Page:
I do. And that's what I've spent all week working on!

Today, my little group of 6 adults and a Vietnamese language helper spent 3 hours together. We started off by pointing to drawings of four different buildings (home, church, hospital, market) as she said the words. Then she said the word and we pointed. Then she said the word, we pointed to the building and mimicked the word. Then we learned "you went to" and put that together with the building.

Then we learned airplane, bicycle, and car. Again, she said the word and we pointed. Then listened, pointed, and mimicked. Then combined it with the building so we could comprehend "you took the bicycle to the church." Then we learned "true" and "false" so she could ask us questions like "did you take the airplane to the church?"

Then it was time for pronouns. We had cards which stood for I/me, she/her, they, we. Again starting off by identifying the card, then listening to our helper and pointing. Then mimicking as we pointed. Then combined it to sentences like "they rode the airplane to the church." That got a laugh as soon as she said the Vietnamese sentence--I understood a joke in another language in less than an hour of work! Y'all, that's a big deal!

After a short break to let our brains rest. We jumped back in with the next activity. The steps were the same, (Point and listen. Listen and do. Listen and do and mimic. Listen and do and answer questions.) but we used objects, colors, simple prepositions, and numbers. By the end of it she could say "Pick up three red pens. Put three red pens under the table." I got lost somewhere in the prepositions as I tried to listen to the tonality of Vietnamese, but I was able to follow the progression of the language acquisition activity.

What a morning! I was a bit wary of trying to "learn" another language that is nowhere close to Hausa, but I learned a couple of things today.
1) Listen first, and don't feel pressure to mimic until I'm ready
2) Language is best learned when the learner directs the helper as to what she/he wants to learn
3) As soon as possible, put words into simple sentences. Don't just learn vocabulary.
4) Although I may not be able to recall any of the Vietnamese language tomorrow, I will likely have retained much of today's lesson.
5) Do not write ANYTHING down until I can do so phonetically. Don't think "that Vietnamese sound is like the English word ___."
6) It's going to take some time, but it can be done!

My brain was so tired by the time it came to lunchtime! I was definitely ready to say "Cám ơn cô" ("Thank you teacher (female).")

We'll see how well our language learning activities session 2 goes next week. Meanwhile, I'm off to a coffeeshop with one of the other girls, then to make plans to enjoy the weekend! (Oh, and do a bit of homework too!)

Tuesday, January 3, 2017

A Quacky Paradox

Hey all, I just finished the first full day of training at Mission Training International in Colorado where I'll be for the next month. This morning we started working on phonetics and learning how to recognize certain sounds in English (later this week we'll start learning non-English sounds), all with the use of a pocket mirror to make sure we formed the sounds correctly. At this point, I wish I was a speech therapist so that it would all make a little more sense!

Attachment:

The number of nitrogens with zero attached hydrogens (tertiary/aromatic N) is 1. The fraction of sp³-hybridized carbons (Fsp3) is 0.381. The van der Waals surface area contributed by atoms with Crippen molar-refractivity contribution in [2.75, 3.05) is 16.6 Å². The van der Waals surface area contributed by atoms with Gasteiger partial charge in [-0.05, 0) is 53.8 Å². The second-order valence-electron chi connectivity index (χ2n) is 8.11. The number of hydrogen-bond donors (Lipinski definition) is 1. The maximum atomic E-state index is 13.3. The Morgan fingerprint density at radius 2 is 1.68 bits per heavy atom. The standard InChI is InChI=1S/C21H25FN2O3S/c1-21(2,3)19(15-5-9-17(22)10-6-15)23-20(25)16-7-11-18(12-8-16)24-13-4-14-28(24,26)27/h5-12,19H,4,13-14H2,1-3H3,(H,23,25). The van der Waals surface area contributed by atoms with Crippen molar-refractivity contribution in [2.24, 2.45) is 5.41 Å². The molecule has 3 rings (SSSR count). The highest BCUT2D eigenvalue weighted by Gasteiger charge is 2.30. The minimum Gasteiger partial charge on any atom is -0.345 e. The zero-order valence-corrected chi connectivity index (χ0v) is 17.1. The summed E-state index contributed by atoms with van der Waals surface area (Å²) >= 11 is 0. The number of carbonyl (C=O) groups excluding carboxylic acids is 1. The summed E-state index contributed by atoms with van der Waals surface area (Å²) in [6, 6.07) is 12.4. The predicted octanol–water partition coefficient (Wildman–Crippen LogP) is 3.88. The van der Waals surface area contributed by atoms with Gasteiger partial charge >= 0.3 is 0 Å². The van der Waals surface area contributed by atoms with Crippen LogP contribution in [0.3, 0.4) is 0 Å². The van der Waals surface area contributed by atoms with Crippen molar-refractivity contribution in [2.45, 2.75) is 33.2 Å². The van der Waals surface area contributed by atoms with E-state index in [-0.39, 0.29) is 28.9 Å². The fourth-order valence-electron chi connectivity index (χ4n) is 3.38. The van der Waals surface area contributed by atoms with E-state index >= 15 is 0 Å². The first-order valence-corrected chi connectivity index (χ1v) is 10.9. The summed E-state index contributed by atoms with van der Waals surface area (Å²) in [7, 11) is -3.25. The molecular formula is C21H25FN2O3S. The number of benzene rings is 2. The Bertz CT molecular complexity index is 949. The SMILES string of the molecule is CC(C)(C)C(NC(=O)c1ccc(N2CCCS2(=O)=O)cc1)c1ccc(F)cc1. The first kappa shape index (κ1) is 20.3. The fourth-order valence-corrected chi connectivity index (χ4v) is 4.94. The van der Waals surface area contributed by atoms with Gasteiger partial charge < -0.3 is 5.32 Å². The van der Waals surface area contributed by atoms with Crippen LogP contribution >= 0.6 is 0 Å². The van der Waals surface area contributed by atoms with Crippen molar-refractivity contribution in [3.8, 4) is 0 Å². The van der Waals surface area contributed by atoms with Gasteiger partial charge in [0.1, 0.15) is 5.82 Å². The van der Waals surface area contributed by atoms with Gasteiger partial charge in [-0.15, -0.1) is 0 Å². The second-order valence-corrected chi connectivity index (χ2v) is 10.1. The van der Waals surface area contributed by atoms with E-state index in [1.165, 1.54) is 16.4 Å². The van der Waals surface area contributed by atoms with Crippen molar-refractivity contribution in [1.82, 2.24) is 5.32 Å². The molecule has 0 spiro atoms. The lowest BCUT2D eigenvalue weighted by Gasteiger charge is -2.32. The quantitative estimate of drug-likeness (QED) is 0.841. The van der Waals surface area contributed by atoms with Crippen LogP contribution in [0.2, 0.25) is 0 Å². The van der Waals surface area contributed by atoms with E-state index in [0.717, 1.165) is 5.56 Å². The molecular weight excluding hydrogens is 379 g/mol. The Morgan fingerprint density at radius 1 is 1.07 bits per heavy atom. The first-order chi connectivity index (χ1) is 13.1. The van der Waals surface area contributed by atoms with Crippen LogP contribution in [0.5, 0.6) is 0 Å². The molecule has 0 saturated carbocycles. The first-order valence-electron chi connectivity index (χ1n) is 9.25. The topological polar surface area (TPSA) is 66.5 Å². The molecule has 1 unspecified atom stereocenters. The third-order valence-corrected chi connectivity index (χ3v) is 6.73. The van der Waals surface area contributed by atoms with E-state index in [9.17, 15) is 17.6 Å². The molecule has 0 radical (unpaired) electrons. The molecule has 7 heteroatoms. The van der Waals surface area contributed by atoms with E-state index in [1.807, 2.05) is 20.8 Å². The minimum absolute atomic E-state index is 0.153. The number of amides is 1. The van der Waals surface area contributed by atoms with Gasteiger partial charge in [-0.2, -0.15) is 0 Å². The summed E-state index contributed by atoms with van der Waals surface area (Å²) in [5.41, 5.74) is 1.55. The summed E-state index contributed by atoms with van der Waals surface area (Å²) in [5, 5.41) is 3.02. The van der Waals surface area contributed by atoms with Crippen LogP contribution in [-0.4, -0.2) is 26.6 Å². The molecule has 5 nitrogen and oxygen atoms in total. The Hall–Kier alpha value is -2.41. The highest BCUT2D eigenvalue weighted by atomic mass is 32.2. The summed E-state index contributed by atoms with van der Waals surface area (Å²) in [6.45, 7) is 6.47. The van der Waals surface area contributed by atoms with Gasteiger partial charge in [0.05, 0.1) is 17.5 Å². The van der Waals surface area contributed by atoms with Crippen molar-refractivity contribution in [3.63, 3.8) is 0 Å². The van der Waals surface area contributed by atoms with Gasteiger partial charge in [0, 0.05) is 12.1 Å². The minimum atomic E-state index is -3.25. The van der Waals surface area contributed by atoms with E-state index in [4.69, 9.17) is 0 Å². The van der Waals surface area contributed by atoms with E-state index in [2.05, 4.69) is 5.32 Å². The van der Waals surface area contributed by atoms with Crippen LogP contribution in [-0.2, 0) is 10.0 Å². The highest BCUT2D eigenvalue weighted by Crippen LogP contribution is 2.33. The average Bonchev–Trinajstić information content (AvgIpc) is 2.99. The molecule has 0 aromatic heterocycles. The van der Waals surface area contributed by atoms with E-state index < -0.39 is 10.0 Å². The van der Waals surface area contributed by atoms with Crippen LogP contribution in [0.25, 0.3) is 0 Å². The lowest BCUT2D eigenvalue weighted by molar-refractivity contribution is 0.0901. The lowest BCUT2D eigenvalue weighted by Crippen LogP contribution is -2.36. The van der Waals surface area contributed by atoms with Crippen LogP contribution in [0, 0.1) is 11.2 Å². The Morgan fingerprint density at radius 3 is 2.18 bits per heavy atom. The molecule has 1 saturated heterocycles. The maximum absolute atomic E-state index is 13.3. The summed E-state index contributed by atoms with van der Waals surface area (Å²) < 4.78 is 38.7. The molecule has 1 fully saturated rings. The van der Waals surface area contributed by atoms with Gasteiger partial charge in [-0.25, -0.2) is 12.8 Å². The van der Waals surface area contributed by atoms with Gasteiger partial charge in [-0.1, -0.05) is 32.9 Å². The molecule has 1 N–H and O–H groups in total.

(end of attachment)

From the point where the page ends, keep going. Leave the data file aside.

One of this afternoon's sessions really spoke to me. Our instructor brought up two rubber duckies; one is "Yay Duck" and the other is "Yuck Duck."

These two stand for the things we think and say that are either positive/optimistic/happy or negative/pessimistic/down.

The instructor held the ducks in his hand, then asked us, "What do you get when you have two ducks?"

Wait for it....

a paradox.

*Cue groaning*

The instructor went on to say that a paradox is an apparently self-contradictory statement that is still true. Both are valid, and both of these thoughts can live in the same heart, at the same time, about the same issue.

Process this with me for a minute:

1) How would you respond to someone that says, "It's SOOOO hot here!"

Would you respond with something like "Yes, but just wait until August!" or "Yeah, but at least we have air conditioning?"

Try this one:

2) What if someone says, "I'm so excited about the snow!"

Would you respond, "Just wait until it all melts and gets nasty" or "It's not as fluffy as the snow we have at my home?"

If you thought of those kinds of responses, you're like most people. Congratulations. But now think about how you'd feel if someone says those kinds of things to you. That doesn't feel so good, does it?

Why do we feel like if someone presents us with a "Yay Duck" we have to respond with a "Yuck Duck" to bring them back down to earth? Or why do we feel like we have to remind people of the bright side when they're voicing more negative feelings?

How about this:
"It's SOOO hot here!"
"You're right! What's the weather like where you are?" or even "It sure is. How does the heat affect you?"

Those kinds of responses validate the person's feelings, tell them it's OK to feel and process that emotion, and invites more discussion on the same side of the issue. You're at least trying to stay on the same side of the issue long enough to understand them.

What if I tried to help that person stay in paradox and be able to stay on both sides of the issue at the same time? What if I learned to miss places I've lived at the same time being glad I'm not there anymore? What if I was able to express how hard a transition is while still reminding myself of God's faithfulness?

What if I live in paradox right now? And what if you--my friends, my family, my coworkers, my Facebook friends, and my supporters--helped remind me that it's OK.

(As always, I invite you to comment below and engage with me on any of the topics I write about)